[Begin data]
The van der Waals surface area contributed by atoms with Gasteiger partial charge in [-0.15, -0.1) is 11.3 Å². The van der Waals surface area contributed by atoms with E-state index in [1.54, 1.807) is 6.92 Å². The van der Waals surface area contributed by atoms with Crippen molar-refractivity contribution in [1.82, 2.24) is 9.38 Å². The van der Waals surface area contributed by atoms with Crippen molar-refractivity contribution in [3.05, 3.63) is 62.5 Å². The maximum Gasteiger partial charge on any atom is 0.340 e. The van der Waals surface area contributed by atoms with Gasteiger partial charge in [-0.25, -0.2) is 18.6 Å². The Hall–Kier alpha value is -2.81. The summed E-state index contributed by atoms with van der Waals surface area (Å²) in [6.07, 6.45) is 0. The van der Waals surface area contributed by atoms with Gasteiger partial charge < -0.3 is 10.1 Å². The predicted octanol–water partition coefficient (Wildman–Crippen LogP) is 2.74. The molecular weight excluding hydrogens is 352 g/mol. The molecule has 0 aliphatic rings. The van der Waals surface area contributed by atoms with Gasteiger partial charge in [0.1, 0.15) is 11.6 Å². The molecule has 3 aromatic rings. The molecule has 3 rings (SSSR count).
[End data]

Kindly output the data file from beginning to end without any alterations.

The van der Waals surface area contributed by atoms with Gasteiger partial charge in [-0.15, -0.1) is 11.3 Å². The van der Waals surface area contributed by atoms with E-state index in [1.54, 1.807) is 6.92 Å². The van der Waals surface area contributed by atoms with Crippen molar-refractivity contribution in [1.82, 2.24) is 9.38 Å². The van der Waals surface area contributed by atoms with Crippen molar-refractivity contribution in [3.05, 3.63) is 62.5 Å². The maximum Gasteiger partial charge on any atom is 0.340 e. The van der Waals surface area contributed by atoms with Gasteiger partial charge in [-0.25, -0.2) is 18.6 Å². The Hall–Kier alpha value is -2.81. The summed E-state index contributed by atoms with van der Waals surface area (Å²) in [6.07, 6.45) is 0. The van der Waals surface area contributed by atoms with Gasteiger partial charge < -0.3 is 10.1 Å². The predicted octanol–water partition coefficient (Wildman–Crippen LogP) is 2.74. The molecular weight excluding hydrogens is 352 g/mol. The molecule has 0 aliphatic rings. The van der Waals surface area contributed by atoms with Gasteiger partial charge in [0.1, 0.15) is 11.6 Å². The molecule has 3 aromatic rings. The molecule has 3 rings (SSSR count).